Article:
• Adventure
  • 11 July, 2018

A Non-Hiker’s Guide to Trekking to Gosaikunda

A Non-Hiker’s Guide to Trekking to Gosaikunda
Photo: Ivan Borisov / Flickr

I’m not a hiker and I’ve never been ultra keen on the outdoors. You can imagine that leaves me a bit at odds with the typical crowd you find hanging around Kathmandu or anywhere in Nepal. But when in Rome, right? When some friends invited me to walk (or climb!) some of the lesser-known paths of the Langtang region, some sort of frenzy must have come over me because I said yes. And I’m so glad I did.

While the trip held its fair share of challenges, I’ll never get over the fact that I actually accomplished it. I’m here to tell all of you non-hikers that if I can do it, so can you.

Our itinerary looked like this, though there are many variations you can take as there are multiple guest house stops along the way:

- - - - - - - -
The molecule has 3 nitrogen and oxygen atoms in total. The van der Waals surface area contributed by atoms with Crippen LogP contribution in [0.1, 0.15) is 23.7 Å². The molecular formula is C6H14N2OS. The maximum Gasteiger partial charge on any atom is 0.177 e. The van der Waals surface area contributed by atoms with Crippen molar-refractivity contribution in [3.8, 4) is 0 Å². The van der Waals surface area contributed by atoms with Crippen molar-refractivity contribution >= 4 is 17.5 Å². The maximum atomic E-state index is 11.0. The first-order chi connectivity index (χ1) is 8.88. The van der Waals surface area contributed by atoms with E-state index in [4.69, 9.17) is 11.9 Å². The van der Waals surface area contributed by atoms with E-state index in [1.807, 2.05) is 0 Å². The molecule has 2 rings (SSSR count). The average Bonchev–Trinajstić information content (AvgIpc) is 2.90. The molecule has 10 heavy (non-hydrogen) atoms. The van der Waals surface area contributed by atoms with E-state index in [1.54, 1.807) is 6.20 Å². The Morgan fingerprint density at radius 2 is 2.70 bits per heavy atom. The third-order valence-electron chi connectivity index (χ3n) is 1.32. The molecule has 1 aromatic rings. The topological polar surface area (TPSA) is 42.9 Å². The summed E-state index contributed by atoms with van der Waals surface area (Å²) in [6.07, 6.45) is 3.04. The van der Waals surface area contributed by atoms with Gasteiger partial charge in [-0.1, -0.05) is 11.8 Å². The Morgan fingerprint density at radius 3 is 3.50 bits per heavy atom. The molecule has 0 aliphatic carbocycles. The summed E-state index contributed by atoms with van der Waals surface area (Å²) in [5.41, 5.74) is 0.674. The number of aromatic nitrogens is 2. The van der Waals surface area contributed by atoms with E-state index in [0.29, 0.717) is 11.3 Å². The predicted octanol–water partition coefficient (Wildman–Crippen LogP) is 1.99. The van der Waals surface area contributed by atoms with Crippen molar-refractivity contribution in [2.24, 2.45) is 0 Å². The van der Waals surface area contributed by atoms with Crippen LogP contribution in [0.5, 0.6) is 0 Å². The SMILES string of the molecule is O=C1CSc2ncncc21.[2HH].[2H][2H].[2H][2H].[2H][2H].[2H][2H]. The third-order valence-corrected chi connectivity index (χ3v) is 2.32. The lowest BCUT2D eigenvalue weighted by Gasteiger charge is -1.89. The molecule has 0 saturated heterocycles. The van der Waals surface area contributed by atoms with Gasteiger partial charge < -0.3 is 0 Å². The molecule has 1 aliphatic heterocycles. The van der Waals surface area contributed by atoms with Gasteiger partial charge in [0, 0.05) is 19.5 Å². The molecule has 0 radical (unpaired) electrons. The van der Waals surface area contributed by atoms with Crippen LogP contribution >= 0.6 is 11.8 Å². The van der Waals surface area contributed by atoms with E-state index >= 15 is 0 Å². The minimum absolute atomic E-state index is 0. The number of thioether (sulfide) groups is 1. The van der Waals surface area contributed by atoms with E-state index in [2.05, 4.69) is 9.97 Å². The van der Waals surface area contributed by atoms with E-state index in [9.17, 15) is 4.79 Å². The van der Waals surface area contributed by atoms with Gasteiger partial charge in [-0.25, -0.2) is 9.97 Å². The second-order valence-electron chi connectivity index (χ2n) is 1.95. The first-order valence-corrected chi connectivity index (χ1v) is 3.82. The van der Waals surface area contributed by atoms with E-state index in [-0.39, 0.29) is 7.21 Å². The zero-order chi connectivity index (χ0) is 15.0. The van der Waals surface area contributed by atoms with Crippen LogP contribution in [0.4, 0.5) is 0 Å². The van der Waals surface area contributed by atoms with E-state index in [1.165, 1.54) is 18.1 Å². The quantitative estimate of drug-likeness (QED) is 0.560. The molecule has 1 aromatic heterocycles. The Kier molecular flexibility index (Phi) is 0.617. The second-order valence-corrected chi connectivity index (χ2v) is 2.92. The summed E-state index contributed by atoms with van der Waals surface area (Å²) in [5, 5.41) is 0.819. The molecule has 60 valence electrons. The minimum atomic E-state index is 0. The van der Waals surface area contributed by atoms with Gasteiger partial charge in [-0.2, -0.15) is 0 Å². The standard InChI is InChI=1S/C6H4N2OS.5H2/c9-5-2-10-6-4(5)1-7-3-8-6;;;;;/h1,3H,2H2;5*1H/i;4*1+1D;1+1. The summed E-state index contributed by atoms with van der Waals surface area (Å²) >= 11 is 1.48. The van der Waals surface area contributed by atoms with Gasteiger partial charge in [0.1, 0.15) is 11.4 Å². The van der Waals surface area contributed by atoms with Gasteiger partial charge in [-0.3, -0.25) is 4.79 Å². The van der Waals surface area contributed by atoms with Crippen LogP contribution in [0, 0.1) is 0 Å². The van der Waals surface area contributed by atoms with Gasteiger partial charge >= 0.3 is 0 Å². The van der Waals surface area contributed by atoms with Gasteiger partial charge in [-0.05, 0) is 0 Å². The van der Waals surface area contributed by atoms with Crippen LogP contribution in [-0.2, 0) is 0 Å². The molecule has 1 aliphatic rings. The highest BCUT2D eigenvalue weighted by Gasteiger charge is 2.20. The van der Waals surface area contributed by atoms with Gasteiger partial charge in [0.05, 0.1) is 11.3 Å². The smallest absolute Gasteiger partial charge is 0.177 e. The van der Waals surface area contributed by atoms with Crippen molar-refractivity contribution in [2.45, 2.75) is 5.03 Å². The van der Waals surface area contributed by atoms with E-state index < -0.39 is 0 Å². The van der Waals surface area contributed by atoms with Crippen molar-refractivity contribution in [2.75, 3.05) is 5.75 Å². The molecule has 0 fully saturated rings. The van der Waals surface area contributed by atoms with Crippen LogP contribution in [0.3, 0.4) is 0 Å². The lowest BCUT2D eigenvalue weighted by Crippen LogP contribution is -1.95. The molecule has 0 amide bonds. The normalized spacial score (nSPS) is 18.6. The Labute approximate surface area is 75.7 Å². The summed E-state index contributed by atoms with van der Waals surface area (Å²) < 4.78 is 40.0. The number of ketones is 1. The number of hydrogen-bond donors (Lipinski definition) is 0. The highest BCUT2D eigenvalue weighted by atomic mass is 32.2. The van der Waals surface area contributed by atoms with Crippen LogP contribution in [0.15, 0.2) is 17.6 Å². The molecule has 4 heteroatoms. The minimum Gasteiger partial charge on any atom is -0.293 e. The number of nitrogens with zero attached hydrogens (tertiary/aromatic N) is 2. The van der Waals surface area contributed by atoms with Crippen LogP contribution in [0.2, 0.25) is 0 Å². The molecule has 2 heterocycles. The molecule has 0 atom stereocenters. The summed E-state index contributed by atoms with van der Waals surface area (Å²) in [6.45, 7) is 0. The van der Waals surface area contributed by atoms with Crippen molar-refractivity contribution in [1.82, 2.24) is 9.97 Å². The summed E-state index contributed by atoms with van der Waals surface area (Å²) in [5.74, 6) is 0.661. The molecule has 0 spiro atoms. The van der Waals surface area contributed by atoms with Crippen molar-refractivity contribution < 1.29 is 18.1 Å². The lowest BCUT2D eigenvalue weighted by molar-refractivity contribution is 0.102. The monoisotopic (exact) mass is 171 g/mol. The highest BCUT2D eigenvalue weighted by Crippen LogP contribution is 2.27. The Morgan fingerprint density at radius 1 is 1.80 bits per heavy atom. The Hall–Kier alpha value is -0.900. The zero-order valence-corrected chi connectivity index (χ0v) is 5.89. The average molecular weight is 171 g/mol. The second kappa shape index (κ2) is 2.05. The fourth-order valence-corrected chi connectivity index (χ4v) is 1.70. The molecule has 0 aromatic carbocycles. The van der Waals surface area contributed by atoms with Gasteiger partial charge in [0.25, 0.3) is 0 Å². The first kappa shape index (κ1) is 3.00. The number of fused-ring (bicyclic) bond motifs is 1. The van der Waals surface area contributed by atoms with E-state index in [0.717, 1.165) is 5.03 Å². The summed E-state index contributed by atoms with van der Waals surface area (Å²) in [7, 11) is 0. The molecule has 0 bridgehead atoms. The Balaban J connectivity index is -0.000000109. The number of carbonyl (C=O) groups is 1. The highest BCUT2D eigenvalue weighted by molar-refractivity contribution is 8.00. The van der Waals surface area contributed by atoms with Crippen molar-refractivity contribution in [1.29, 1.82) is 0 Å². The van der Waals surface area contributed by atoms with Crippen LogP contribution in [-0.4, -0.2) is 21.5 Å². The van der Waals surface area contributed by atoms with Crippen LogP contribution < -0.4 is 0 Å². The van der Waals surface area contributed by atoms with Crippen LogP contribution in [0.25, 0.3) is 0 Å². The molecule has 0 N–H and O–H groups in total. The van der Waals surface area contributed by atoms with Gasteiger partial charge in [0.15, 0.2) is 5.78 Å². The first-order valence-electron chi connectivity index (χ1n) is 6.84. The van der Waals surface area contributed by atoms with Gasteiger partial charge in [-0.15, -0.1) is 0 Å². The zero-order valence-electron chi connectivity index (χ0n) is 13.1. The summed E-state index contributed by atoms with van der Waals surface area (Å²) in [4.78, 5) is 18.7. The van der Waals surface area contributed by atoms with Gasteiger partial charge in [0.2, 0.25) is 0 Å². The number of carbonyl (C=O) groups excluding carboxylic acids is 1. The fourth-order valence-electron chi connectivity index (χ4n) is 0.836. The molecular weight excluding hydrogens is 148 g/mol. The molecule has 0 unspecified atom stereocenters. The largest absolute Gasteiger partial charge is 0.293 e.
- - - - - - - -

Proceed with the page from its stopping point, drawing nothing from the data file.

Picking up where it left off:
Day 1: Drive to Dhunche from Kathmandu

Day 2: Walk from Dhunche to Sing Ghompa

Day 3: Walk from Sing Ghompa to Laurebina

Day 4: Walk from Laurebina to Gosaikunda

A Non-Hiker's Guide to Trekking to Gosaikunda

Views along the Gosaikunda trek. Photo: Laxman Thapa / Flickr

On the drive from Kathmandu to Dhunche I wondered what I was getting myself into. Everyone in our small adventure caravan seemed to be thrilled. Later, I sat timidly and silently as we made ourselves familiar with the trail in our long, skinny hotel room. Beds were pressed edge to edge like one long sleeping bench. I needed rest because in the morning we would start our ascent to Singh Gompa, 1350 meters higher than Dhunche. But the blaring concert outside argued otherwise.